It’s impossible for us to live the lives of others, of course, but essays give us a record of someone else’s consciousness—the act of reading these essays and interacting with these minds on the page is the closest thing we have to telepathy in the real world. Part of the reason why I care so much about issues pertaining to racial justice is that reading James Baldwin’s experiences and thoughts in “Notes of a Native Son” and “Stranger in the Village” made the issue vividly real. These issues were personal for Baldwin, and thus became personal for me as a result of reading Baldwin. It’s likewise impossible to believe in homophobic caricatures of gay men’s predatory sexuality after reading an account of growing up gay as sensitive and affecting as Bernard Cooper’s “A Clack of Tiny Sparks.” The idea that women who have abortions are by nature selfish or unreflective is belied by essays like Debra Marquart’s “Some Things About That Day.” Similarly, unlike some of my liberal humanist friends, I know from reading David Griffith’s reflections on his Catholic faith in his essay collection A Good War is Hard to Find or Patrick Madden’s discussions on his own Mormon faith in his collection Quotidiana that there is nothing inherently reactionary or intolerant about subscribing to a religious faith.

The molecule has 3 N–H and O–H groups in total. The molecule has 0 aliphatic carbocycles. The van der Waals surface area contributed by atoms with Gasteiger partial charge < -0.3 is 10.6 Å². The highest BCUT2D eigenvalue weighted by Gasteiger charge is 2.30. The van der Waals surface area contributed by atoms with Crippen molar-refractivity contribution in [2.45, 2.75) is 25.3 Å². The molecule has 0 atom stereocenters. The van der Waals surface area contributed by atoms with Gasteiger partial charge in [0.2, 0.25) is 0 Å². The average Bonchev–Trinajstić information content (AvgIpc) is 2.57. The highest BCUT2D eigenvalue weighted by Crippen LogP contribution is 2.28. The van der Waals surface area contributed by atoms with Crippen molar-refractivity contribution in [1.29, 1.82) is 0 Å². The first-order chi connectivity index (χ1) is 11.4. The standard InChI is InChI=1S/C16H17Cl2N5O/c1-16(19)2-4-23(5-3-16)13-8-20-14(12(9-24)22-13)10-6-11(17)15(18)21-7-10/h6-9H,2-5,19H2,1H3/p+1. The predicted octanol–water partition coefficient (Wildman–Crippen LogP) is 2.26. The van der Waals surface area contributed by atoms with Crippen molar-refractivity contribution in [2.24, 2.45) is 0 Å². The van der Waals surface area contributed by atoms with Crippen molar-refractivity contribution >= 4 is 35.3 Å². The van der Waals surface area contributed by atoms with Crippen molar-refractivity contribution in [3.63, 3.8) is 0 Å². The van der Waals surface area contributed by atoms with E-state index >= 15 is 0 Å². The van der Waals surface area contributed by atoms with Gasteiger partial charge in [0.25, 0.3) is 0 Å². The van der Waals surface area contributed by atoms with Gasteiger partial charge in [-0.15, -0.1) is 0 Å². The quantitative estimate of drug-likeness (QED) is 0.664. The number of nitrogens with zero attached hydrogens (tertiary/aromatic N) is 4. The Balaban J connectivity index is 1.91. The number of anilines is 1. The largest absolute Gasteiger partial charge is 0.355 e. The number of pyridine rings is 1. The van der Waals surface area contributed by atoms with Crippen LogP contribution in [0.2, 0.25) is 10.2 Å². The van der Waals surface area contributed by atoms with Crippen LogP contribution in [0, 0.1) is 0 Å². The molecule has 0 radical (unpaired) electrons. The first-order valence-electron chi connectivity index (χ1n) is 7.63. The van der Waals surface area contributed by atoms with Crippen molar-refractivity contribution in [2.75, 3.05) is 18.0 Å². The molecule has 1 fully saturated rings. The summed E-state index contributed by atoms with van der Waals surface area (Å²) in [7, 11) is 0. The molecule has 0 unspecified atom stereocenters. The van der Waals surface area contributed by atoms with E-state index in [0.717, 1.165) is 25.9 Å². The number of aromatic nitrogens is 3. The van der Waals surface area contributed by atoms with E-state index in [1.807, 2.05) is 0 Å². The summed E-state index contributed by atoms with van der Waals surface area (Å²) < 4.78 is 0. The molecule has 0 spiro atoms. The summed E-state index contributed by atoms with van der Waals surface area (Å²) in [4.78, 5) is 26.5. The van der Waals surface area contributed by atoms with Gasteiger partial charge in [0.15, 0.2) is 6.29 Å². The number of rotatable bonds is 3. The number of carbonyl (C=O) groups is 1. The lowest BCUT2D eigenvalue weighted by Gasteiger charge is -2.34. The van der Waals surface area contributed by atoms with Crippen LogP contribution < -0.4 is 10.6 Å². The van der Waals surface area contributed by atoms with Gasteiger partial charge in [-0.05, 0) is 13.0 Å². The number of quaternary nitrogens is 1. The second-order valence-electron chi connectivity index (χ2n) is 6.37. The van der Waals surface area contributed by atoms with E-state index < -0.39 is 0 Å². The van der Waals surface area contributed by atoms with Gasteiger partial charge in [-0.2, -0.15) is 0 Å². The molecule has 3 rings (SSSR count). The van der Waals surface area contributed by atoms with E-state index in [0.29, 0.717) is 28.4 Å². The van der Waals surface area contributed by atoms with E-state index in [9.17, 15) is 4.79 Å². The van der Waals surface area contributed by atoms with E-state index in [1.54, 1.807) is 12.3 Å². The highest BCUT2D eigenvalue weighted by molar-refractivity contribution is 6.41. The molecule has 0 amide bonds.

Successful essayists inspire a sense of empathy in their readers. We may not necessarily agree with the essayist, or even find her likeable, but we at least come to understand her thoughts and point-of-view in a deep and significant way; thus, we come to understand other people in general in a deep and significant way. Those who seemed foreign or “other” to us become familiar, as recognizable as our own reflections in the mirror. And the manufactured divisions perpetuated by pundits and politicians—black and white, red state and blue state, us and them—are revealed as the simple-minded fictions that they are. Of course, reading literature in general has a similar effect—careful readers usually end up examining their own lives after reading Leo Tolstoy’s story “The Death of Ivan Ilych” or Tess Gallagher’s poem “The Hug”—but what I like about essays is the way they immediately connect us to other people who have really lived in this world. A careless reader can cast aside Tolstoy’s story as “merely made-up,” but no one can deny that E.B. White really existed, and really contemplated time and mortality on the trip he described in his essay “Once More to the Lake.”